Hillary’s Plurality Under a Microscope

Hillary’s Plurality Under a Microscope
by JBS President Emeritus John F. McManus

Supporters of Hillary Clinton’s bid to become President can’t get over the fact that she won more votes than did her opponent. Her numbers exceeded Donald Trump’s by more than 2.8 million. “How can it be,” her followers ask, “that she can attract that many more voters and still lose?”

An analysis of the 2.8 million difference shows that it came from the single state of California (Image from Wikipedia).

An analysis of the 2.8 million difference shows that it came from the single state of California (image by Ali Zifan (Own work) [CC BY-SA 4.0], via Wikimedia Commons).

The answer, of course, is that popular vote totals aren’t the test for presidential candidacies. The Constitution says the votes that decide the winner come from the Electoral College. If a candidate wins by a wide margin in several large states but loses – even by tiny margins – in numerous other states, the victor is the candidate with the most votes cast by the electors.

The November 8, 2016 numbers tell us that Clinton was the choice of 65.8 million voters nationally. Trump was the preference of only 63 million voters. But that’s not the whole story. An analysis of the 2.8 million difference shows that it came from California, which is more and more referred to as the nation’s “left coast.” Clinton’s California margin of victory was 3.4 million. Exclude California from the nationwide totals and Donald Trump was the nation’s choice by more than 500,000 voters.

Even more, look at the areas in California that gave Clinton her largest margins:
Los Angeles County: 1,273,000 votes over Trump
Alameda County: 395,000
Santa Clara County: 346,000
San Francisco County: 278,000
Contra Costa County: 181,000
San Mateo County: 166,000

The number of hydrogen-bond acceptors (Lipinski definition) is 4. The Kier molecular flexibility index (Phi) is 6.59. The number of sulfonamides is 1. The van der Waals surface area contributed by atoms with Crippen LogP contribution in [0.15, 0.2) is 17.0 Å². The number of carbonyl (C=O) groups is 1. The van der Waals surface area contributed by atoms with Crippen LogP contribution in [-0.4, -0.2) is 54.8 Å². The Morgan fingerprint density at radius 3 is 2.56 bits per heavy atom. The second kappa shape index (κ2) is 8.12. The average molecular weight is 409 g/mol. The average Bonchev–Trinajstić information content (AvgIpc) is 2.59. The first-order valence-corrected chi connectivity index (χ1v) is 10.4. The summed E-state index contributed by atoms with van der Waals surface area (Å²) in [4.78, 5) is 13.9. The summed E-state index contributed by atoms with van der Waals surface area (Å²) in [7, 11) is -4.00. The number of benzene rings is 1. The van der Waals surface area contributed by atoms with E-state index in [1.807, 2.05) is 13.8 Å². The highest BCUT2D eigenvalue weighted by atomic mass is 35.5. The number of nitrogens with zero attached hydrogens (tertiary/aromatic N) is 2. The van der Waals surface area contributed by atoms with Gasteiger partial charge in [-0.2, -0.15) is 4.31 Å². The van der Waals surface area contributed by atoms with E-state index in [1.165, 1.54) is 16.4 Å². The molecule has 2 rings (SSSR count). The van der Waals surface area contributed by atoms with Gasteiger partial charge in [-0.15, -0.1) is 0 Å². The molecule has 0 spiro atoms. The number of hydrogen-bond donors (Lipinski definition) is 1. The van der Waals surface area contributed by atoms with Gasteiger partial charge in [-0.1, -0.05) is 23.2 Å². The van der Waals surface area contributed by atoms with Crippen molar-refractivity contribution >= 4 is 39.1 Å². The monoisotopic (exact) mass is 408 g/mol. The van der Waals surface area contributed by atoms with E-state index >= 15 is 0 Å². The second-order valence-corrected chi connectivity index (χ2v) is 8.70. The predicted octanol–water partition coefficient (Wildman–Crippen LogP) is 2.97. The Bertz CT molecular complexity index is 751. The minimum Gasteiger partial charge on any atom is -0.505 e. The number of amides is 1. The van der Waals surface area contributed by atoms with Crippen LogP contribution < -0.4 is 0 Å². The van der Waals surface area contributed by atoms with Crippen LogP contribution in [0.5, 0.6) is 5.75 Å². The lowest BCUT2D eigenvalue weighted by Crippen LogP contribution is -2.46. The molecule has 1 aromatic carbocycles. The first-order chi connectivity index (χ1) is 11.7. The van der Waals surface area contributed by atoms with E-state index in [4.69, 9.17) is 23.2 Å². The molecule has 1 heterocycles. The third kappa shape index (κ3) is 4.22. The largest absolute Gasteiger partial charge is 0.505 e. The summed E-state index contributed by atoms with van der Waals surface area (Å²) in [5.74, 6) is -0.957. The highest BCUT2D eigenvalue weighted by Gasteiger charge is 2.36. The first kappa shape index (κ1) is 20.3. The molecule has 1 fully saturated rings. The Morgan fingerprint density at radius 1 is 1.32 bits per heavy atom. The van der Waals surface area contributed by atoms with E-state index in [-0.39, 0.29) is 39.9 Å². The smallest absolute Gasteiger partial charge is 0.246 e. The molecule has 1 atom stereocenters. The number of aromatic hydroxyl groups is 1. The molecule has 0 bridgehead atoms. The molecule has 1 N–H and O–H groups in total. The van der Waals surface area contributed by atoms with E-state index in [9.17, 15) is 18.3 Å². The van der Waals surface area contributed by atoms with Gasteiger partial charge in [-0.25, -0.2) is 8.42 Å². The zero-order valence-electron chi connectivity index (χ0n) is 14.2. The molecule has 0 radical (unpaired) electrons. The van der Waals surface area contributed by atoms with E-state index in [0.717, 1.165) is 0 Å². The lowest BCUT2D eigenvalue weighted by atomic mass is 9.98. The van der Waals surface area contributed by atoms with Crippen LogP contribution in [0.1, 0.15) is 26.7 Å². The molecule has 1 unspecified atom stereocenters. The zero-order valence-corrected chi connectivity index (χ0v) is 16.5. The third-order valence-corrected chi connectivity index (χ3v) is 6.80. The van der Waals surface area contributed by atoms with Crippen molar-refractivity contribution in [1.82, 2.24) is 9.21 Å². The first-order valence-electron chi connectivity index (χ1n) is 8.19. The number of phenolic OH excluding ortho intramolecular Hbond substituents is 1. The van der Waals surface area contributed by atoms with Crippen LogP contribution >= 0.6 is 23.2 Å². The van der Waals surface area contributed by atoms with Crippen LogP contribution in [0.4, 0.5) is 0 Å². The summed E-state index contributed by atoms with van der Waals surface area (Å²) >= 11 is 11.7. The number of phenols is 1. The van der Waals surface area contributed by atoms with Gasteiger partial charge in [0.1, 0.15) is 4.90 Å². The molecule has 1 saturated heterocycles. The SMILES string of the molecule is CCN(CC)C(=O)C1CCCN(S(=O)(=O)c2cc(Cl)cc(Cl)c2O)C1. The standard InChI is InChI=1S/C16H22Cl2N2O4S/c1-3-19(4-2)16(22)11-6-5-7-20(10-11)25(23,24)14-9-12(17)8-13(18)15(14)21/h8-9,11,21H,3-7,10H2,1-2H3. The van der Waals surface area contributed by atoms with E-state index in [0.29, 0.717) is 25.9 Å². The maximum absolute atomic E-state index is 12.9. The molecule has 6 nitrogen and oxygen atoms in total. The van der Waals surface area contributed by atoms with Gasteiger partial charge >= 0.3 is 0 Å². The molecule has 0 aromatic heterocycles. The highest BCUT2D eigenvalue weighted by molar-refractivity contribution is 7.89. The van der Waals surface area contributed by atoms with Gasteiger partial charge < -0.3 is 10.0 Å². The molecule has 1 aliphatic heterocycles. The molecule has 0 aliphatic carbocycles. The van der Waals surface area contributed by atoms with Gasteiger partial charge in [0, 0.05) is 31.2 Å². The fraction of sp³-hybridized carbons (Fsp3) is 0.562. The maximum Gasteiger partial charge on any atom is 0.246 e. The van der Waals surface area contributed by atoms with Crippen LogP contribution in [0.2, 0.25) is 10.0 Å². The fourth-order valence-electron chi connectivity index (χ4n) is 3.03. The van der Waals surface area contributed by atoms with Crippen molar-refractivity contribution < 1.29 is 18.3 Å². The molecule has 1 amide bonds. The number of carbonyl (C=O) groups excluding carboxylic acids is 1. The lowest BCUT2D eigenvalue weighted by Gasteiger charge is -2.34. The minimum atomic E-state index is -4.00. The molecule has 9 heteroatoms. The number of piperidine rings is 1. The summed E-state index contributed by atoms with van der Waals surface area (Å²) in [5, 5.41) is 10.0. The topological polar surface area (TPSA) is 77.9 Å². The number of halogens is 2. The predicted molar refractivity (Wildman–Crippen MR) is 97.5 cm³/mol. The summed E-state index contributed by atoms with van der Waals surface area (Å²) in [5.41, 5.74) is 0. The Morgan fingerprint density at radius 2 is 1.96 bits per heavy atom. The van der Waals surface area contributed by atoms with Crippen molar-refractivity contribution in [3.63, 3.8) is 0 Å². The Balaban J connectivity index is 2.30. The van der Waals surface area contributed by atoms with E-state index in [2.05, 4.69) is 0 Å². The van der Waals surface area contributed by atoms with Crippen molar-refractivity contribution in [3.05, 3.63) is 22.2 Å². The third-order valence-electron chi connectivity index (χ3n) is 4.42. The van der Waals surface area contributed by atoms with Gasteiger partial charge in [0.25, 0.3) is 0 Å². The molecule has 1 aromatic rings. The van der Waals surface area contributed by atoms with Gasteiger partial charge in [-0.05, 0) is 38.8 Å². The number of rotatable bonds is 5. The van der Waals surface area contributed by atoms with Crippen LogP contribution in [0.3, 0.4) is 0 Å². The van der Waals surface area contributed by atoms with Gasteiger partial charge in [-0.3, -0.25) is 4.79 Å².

Sacramento County: 111,000
Orange County: 84,000.

These margins of victory alone add up to 2.8 million — the plurality gained by Clinton nationally.

Other than raising funds to be used elsewhere, Clinton and Trump avoided campaigning in California. Each knew who the victor would be so they went elsewhere. Therefore, we have to ask: Should eight counties (let alone one state) of California decide who shall be the nation’s President? Put another way, what about the states and the people who populate the Midwest, Rocky Mountain areas, South, and Southeast? Should the leftists and so-called progressives who numerically dominate other regions overwhelm the preferences of the smaller states?

Hillary Clinton is not the first candidate who won the popular vote but lost the election.  As recently as the year 2000, Al Gore won the popularity contest but lost the presidency to George W. Bush. More than 100 years ago, Grover Cleveland won the popular vote but lost the election to Benjamin Harrison.

The Founding Fathers who gave us the Electoral College system to choose a president believed that the states should decide the winner – not the popular vote. Clinton supporters will seek ways to circumvent this system. Their effort should be blocked. A hard look at the figures given above may be all that’s needed to protect the system that has served the nation so well since 1789.

Are you receiving our free weekly e-newsletter? Sign up today! Be sure to also get our free Top Daily Headlines from The New American.


McManus_2Mr. McManus served in the U.S. Marine Corps in the late 1950s and joined the staff of The John Birch Society in August 1966. He has served various roles for the organization including Field Coordinator, Director of Public Affairs, and President. Mr. McManus has appeared on hundreds of radio and television programs and is also author of a number of educational DVDs and books. Now President Emeritus, he continues his involvement with the Society through public speaking and writing for this blog, the JBS Bulletin, and The New American.